Despite having a respectable music past, Carrie Rodriguez is an artist without moorings. On All the Rain, recorded in 2003 with mentor Chip Taylor, Rodriguez sang, self-mockingly, "Didn't they tell you/There's something wrong with her accent?" On her fourth solo album, the accent - and perhaps the self-awareness that line betrayed - is all but gone, locked away in the vaults, presumably, until Rodriguez is ready to release a retrospective on her career. If she hasn't planned things out quite that carefully, it sure feels like it.
Rodriguez has long been the beneficiary of the input of skillful, if lesser-known, elder statesmen - first the witty Taylor, a songwriting legend, and here the studio aces Bill Frisell, Greg Leisz and Buddy Miller. She's also got a degree from Berklee College of Music and, more importantly, big talent. If this release is any indication, what's missing is a clear sense of who she is.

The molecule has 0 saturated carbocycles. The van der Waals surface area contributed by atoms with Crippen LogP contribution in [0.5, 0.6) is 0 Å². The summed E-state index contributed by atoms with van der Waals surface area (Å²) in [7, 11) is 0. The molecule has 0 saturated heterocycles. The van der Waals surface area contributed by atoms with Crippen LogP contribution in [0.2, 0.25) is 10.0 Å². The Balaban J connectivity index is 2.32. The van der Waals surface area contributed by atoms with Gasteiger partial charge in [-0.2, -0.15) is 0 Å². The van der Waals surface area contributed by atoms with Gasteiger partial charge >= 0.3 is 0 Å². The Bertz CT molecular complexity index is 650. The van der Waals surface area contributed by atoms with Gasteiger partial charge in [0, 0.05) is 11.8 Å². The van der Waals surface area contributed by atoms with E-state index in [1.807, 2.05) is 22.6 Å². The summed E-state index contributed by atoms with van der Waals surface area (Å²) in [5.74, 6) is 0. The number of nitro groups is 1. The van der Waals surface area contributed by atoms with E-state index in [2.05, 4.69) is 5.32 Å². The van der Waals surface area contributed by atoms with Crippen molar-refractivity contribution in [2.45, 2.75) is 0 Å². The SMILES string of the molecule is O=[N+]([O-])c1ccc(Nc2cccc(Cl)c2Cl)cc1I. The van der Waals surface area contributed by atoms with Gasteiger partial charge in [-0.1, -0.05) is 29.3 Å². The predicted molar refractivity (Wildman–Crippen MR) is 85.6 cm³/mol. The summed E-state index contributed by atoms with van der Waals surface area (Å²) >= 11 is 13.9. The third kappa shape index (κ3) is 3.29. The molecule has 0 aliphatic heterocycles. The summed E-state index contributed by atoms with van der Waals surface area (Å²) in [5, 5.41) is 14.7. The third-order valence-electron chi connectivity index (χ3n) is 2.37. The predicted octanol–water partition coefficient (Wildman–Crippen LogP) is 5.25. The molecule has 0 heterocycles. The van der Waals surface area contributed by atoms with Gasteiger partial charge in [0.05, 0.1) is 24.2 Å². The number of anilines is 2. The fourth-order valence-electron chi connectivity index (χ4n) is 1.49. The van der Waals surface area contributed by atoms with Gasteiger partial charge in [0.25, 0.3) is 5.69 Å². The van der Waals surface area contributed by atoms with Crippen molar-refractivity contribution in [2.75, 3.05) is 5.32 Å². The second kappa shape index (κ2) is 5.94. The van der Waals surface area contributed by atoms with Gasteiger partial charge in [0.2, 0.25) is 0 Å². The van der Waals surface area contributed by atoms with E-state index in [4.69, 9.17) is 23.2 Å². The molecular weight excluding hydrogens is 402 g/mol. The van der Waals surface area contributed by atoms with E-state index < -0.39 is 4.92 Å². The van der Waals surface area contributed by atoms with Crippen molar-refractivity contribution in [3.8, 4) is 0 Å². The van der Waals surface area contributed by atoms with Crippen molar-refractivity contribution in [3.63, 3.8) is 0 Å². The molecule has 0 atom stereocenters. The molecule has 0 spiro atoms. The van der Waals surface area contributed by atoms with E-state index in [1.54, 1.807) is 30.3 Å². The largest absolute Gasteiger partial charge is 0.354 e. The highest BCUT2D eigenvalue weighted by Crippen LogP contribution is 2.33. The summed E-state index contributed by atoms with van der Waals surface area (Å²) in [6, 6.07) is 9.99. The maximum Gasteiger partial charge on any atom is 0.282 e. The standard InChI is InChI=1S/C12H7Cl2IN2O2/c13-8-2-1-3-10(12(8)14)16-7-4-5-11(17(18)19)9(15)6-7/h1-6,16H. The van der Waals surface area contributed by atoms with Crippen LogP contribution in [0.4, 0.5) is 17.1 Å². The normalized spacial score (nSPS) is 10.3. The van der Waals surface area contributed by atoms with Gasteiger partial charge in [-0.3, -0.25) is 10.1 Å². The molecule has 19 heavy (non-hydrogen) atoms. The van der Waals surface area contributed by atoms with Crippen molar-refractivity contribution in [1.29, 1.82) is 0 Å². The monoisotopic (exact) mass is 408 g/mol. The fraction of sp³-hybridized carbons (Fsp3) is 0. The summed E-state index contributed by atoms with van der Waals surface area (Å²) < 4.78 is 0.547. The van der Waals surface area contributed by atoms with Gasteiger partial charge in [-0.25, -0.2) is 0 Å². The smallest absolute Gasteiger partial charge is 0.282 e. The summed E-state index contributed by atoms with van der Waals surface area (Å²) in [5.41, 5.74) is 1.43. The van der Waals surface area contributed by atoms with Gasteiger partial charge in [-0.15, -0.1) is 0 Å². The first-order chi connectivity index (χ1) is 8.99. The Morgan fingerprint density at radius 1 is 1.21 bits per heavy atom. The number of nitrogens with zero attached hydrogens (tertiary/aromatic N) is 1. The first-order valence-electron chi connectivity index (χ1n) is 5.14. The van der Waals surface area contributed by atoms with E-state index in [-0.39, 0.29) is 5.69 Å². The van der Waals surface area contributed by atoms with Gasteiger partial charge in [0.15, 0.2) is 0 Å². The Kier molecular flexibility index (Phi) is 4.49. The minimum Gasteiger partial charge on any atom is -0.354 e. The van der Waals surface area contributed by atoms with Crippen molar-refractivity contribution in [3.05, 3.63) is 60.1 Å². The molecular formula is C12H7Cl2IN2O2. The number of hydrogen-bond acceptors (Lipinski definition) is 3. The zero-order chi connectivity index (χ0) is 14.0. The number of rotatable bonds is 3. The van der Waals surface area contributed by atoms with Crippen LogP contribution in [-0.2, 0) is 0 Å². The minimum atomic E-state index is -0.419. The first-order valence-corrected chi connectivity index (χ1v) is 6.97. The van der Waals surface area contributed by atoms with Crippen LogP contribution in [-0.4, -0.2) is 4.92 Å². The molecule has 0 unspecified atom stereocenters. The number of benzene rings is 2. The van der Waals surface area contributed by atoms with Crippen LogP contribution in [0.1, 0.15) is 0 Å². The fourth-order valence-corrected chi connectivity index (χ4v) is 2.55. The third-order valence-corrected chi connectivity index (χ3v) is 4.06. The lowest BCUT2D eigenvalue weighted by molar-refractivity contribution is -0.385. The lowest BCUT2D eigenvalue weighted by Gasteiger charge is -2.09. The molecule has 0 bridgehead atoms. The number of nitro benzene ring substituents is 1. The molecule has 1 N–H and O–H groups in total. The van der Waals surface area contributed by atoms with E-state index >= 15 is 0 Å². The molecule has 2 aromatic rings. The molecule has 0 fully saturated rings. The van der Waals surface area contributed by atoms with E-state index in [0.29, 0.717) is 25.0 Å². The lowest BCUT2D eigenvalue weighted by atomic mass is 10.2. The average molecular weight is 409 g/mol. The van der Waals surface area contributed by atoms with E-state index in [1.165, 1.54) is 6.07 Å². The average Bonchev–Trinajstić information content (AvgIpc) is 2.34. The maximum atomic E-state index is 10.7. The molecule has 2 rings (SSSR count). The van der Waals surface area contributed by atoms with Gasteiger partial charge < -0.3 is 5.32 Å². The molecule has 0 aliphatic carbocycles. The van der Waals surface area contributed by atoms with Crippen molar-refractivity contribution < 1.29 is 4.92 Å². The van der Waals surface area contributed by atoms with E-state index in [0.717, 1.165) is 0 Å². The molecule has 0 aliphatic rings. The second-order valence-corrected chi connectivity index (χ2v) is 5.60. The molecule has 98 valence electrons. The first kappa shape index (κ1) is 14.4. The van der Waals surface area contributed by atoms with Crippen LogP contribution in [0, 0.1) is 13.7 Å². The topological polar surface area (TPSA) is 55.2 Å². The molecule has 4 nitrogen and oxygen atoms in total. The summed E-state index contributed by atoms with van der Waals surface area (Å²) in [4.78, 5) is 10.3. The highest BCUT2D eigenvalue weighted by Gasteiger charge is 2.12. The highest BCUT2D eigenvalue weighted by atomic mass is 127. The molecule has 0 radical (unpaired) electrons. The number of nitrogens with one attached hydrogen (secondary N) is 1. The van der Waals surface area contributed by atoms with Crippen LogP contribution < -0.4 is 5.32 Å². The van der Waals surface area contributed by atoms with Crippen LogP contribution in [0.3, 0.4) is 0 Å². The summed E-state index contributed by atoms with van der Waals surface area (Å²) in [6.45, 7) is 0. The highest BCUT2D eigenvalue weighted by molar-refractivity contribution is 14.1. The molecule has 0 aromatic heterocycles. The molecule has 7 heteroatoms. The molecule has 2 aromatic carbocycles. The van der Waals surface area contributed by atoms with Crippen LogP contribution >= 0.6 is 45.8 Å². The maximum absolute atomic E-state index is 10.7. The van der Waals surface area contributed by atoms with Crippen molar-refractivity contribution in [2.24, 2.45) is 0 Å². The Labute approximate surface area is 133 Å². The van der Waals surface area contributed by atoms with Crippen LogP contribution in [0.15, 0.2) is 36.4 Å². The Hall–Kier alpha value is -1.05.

The sad indication is that she's nothing more than another of the Norah Jones clones. Best evidence: the inclusion of a Hank Williams cover. But where Jones improbably outdid Hank on Cold Cold Heart in her landmark debut album, Rodriguez adds even less to I'm So Lonesome I Could Cry than one might have expected. Under the tutelage of Taylor, who persuaded Rodriguez to sing after hearing her play the fiddle - go figure - she bristled with energy. On "Love and Circumstance," she's virtually somnambulant. Call it Jones Lite.
The problem starts with the song selection - a passel of middling numbers about love (Steal Your Love, I Made a Lover's Prayer) and others recorded 20 times too often (I'm So Lonesome, Today I Started Loving You Again). Even one in Spanish, La Punalada Trapera, falls flat.